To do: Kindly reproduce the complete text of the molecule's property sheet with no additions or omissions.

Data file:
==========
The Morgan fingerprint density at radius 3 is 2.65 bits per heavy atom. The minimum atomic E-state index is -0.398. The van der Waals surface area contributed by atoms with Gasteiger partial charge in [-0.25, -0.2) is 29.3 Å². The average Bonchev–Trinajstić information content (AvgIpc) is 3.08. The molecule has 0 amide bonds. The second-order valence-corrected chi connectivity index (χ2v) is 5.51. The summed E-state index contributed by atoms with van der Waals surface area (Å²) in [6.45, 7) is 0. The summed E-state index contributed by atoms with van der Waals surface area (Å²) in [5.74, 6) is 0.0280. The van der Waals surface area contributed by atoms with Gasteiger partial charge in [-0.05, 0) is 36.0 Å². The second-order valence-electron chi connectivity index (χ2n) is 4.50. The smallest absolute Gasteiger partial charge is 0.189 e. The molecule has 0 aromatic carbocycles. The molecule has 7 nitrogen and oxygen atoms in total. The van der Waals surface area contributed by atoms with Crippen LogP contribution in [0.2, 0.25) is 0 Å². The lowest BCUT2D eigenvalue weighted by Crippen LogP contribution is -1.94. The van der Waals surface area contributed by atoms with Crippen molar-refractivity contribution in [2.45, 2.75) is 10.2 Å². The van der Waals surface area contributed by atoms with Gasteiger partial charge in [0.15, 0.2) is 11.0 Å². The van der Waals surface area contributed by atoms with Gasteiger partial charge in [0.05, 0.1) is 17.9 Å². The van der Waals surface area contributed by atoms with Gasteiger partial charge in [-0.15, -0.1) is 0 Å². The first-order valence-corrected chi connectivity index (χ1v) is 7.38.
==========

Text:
The Morgan fingerprint density at radius 3 is 2.65 bits per heavy atom. The minimum atomic E-state index is -0.398. The van der Waals surface area contributed by atoms with Gasteiger partial charge in [-0.25, -0.2) is 29.3 Å². The average Bonchev–Trinajstić information content (AvgIpc) is 3.08. The molecule has 0 amide bonds. The second-order valence-corrected chi connectivity index (χ2v) is 5.51. The summed E-state index contributed by atoms with van der Waals surface area (Å²) in [6.45, 7) is 0. The summed E-state index contributed by atoms with van der Waals surface area (Å²) in [5.74, 6) is 0.0280. The van der Waals surface area contributed by atoms with Gasteiger partial charge in [-0.05, 0) is 36.0 Å². The second-order valence-electron chi connectivity index (χ2n) is 4.50. The smallest absolute Gasteiger partial charge is 0.189 e. The molecule has 0 aromatic carbocycles. The molecule has 7 nitrogen and oxygen atoms in total. The van der Waals surface area contributed by atoms with Crippen LogP contribution in [0.2, 0.25) is 0 Å². The lowest BCUT2D eigenvalue weighted by Crippen LogP contribution is -1.94. The van der Waals surface area contributed by atoms with Crippen molar-refractivity contribution in [2.45, 2.75) is 10.2 Å². The van der Waals surface area contributed by atoms with Gasteiger partial charge in [0.15, 0.2) is 11.0 Å². The van der Waals surface area contributed by atoms with Gasteiger partial charge in [0.05, 0.1) is 17.9 Å². The van der Waals surface area contributed by atoms with Gasteiger partial charge in [-0.15, -0.1) is 0 Å². The first-order valence-corrected chi connectivity index (χ1v) is 7.38.